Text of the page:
For the second year in a row, the stocks of the self-storage companies were the best performing sector of the real-estate investment trusts (REIT). According to the Dow Jones All REIT Equity Index, which was up eight percent for 2011, the self-storage stocks climbed 35.4% in 2011.
Companies like Extra Space Storage, Inc. (NYSE/EXR) and Public Storage (NYSE/PSA) increased their rental rates and experienced few empty storage units. The increase in business over the last two years was due to the rise in home foreclosures in the U.S. housing market, which has forced families to downsize into smaller rental housing.
I believe the U.S.real estate market will continue to be a very difficult place to be in 2012, save possibly for the self-storage companies. However, you should be careful; they’ve had a tremendous run already.
Who would have thought, even 10 years ago, that the American Dream would be reduced to renting your home and stuffing the balance of your memories in a storage locker?
My personal opinion is that the U.S. housing market is dead for years to come. Why don’t I believe it’s bottoming out? My concern—and what no one is talking about—is rising interest rates.
The mass home foreclosures in the U.S. to this point are the result of home prices declining and the mortgages on those homes being worth more than the homes. My concern is that, after a 25-to-30-year down cycle on interest rates, inflation will push interest rates higher in the next cycle. We are at the bottom of the interest rate cycle. The next multi-year cycle of interest rates is in the opposite direction—up. This will devastate any recovery in the fragile U.S. housing market. (See also: 2012 U.S. Housing Market Price Forecast.)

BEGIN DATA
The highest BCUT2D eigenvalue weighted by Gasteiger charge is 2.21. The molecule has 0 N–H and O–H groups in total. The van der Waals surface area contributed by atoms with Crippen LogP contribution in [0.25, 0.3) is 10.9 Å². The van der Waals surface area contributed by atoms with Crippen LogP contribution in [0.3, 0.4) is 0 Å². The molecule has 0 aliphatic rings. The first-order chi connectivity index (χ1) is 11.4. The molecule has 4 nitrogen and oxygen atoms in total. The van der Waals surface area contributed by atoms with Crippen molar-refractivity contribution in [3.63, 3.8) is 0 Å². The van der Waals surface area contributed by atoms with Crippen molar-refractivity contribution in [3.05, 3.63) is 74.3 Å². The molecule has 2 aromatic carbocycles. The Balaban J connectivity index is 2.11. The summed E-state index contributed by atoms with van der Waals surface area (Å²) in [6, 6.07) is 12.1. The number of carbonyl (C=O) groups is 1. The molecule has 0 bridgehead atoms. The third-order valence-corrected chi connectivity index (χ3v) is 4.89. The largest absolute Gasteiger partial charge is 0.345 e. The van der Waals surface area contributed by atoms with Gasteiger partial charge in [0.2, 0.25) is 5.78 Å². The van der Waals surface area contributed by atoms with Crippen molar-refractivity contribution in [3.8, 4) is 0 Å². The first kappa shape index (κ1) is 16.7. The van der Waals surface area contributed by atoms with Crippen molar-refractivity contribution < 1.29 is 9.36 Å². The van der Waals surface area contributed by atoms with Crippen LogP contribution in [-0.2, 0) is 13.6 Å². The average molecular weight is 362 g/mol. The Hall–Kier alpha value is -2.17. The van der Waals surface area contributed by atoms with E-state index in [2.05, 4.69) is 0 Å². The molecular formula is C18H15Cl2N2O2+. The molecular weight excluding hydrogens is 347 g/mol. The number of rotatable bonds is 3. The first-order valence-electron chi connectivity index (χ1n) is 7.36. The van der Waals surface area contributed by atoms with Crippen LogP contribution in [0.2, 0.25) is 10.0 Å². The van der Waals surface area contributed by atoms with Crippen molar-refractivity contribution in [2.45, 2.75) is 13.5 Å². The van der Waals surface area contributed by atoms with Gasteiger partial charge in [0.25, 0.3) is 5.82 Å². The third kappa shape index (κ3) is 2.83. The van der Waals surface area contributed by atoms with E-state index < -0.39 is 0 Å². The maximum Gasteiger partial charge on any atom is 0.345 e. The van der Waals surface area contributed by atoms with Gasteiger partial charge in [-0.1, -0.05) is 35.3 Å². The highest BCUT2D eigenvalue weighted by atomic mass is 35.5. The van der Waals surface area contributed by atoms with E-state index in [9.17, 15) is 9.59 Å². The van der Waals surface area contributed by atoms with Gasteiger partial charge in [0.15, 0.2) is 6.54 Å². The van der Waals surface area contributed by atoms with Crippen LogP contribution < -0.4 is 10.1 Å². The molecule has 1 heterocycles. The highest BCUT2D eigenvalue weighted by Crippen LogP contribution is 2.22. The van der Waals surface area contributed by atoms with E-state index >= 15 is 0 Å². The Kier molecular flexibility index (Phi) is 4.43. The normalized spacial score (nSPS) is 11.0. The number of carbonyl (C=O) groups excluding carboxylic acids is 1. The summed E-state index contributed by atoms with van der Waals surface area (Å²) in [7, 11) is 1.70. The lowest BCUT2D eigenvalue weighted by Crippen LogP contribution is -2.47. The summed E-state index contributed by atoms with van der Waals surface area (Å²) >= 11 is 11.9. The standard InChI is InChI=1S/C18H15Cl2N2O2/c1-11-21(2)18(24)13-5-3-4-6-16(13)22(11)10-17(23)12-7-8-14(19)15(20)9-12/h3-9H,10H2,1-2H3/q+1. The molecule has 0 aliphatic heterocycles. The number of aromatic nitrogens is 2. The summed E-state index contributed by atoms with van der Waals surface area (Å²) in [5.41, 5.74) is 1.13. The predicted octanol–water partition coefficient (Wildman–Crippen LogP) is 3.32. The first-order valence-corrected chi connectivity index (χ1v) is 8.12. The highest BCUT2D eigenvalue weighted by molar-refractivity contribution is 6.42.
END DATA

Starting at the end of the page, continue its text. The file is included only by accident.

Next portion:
Where the Market Stands; Where it’s Headed:
For stock traders, 2012 has started off terribly. The Dow Jones Industrial Average is up 1.7% for the year so far. If we look at the stock market’s action during January, we note that the Dow Jones Industrial Average has been confined to a trading range of 200 points since the beginning of the year. Traders make money during big market swings, not during narrow trading ranges like we have experienced so far this year.
For average investors like myself and my readers, thus far, it’s been mediocre for 2012; the bear market rally lingers on, although tired. A massive top is being put in for stocks. But the bear market rally that started in March of 2009 still has some leg left.
What He Said:
“Even the most novice investor can now read the chart of the Dow Jones U.S. Home Construction Index and see that it is trading at its lowest level in five years. If, like me, you believe that stocks are an indication of what lies ahead, this important index is telling us that housing prices are headed to 2002 levels! What would that do to the economy? Such an event would devastate the U.S.” Michael Lombardi in PROFIT CONFIDENTIAL, December 4, 2007. That devastation started happening in the first quarter of 2008.